Upgrade Windows. If Windows was recently installed and you still have problems running some programs, there’s not much that can be done with the hardware. It’s time to upgrade. Sounds daunting, but don’t worry. You just need to focus on a few key parts in the upgrade task.

RAM acts as the system memory and is the first to be checked. RAM can speed up stuff like running multiple programs simultaneously and switching among them. Go to System under the Windows control panel to find out how much RAM you’ve got. Determine how much can be added by counting the number of sockets the motherboard has. Choose the correct specs by checking out the upgrade guide of PCWorld. Go to eHow.com for advice on RAM installation. RAM is super cheap so if you add some, get the maximum your PC can accommodate.

The other thing to think about is the video card. If you own an inexpensive computer, you’re most likely utilizing built-in integrated graphics in the motherboard instead of a distinct graphics processing unit (GPU) that’s more powerful. If you can’t play 3D games without encountering issues, then adding another GPU might take care of the speed problem. See to it that the motherboard can support the card purchased.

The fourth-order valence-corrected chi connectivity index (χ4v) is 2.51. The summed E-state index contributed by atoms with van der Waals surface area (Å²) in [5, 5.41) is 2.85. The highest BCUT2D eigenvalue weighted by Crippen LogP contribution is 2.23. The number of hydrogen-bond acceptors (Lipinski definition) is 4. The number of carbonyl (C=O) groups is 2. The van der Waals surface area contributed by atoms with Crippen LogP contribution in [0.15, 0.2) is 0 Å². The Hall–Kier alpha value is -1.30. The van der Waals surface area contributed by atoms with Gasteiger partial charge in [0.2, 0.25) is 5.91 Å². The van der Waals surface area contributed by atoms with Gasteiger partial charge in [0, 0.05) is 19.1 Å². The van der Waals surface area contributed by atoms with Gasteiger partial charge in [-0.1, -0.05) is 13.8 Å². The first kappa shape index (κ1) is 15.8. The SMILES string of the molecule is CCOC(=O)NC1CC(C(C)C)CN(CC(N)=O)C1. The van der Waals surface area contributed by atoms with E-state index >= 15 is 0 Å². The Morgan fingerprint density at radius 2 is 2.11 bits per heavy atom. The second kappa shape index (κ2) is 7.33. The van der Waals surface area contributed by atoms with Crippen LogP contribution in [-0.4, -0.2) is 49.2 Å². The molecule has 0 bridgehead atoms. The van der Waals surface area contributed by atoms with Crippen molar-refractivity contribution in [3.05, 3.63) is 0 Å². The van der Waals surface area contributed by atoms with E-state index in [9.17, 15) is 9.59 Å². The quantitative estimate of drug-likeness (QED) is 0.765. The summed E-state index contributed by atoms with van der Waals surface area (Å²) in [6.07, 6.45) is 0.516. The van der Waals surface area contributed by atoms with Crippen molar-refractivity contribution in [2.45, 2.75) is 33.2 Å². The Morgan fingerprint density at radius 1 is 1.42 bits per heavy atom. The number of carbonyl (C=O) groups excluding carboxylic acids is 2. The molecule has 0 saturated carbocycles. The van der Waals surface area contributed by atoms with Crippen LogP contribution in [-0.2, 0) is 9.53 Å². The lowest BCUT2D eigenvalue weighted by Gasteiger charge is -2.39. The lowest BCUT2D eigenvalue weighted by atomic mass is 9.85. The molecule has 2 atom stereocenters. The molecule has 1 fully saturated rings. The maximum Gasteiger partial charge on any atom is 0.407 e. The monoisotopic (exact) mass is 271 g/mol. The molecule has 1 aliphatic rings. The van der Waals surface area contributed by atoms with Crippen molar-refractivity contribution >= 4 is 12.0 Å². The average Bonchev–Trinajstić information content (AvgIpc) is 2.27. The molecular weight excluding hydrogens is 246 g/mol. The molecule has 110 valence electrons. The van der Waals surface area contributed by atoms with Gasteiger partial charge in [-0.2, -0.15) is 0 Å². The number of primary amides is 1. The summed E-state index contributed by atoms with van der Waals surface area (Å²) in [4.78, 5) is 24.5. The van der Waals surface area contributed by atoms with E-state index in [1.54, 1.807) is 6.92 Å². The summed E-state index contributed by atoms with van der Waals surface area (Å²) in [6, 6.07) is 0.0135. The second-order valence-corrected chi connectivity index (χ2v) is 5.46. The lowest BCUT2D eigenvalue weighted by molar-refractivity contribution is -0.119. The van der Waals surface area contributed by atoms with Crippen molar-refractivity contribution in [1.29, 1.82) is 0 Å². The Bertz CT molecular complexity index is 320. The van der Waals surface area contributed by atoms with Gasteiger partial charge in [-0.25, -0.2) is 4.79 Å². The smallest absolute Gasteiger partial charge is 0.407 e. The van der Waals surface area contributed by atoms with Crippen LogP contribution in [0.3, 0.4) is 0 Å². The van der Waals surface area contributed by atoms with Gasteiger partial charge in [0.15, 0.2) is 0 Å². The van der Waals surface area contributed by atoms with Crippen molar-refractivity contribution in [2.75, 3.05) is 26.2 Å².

Newer systems utilize PCI Express while older ones use AGP ports. Refer to the computer manual to verify which one you have. Opt for the cheaper variety of cards. Although many will recommend a CPU upgrade too, it’s usually too complex to bother with if all you’re after is additional speed. If a new processor is required, consider just buying a new PC altogether.

When confronted with a sluggish computer system, most people automatically think they need to crack open the hardware and tinker around inside to improve performance. However, with so many options for solving the problem, this seems like more of a last resort solution, especially for casual PC users. Take baby steps when it comes to approaching the process of boosting computer speed. Chances are you’ll find that trusty computer bouncing back and acting like it used to minus having to plug any extras.


Run a PC performance scan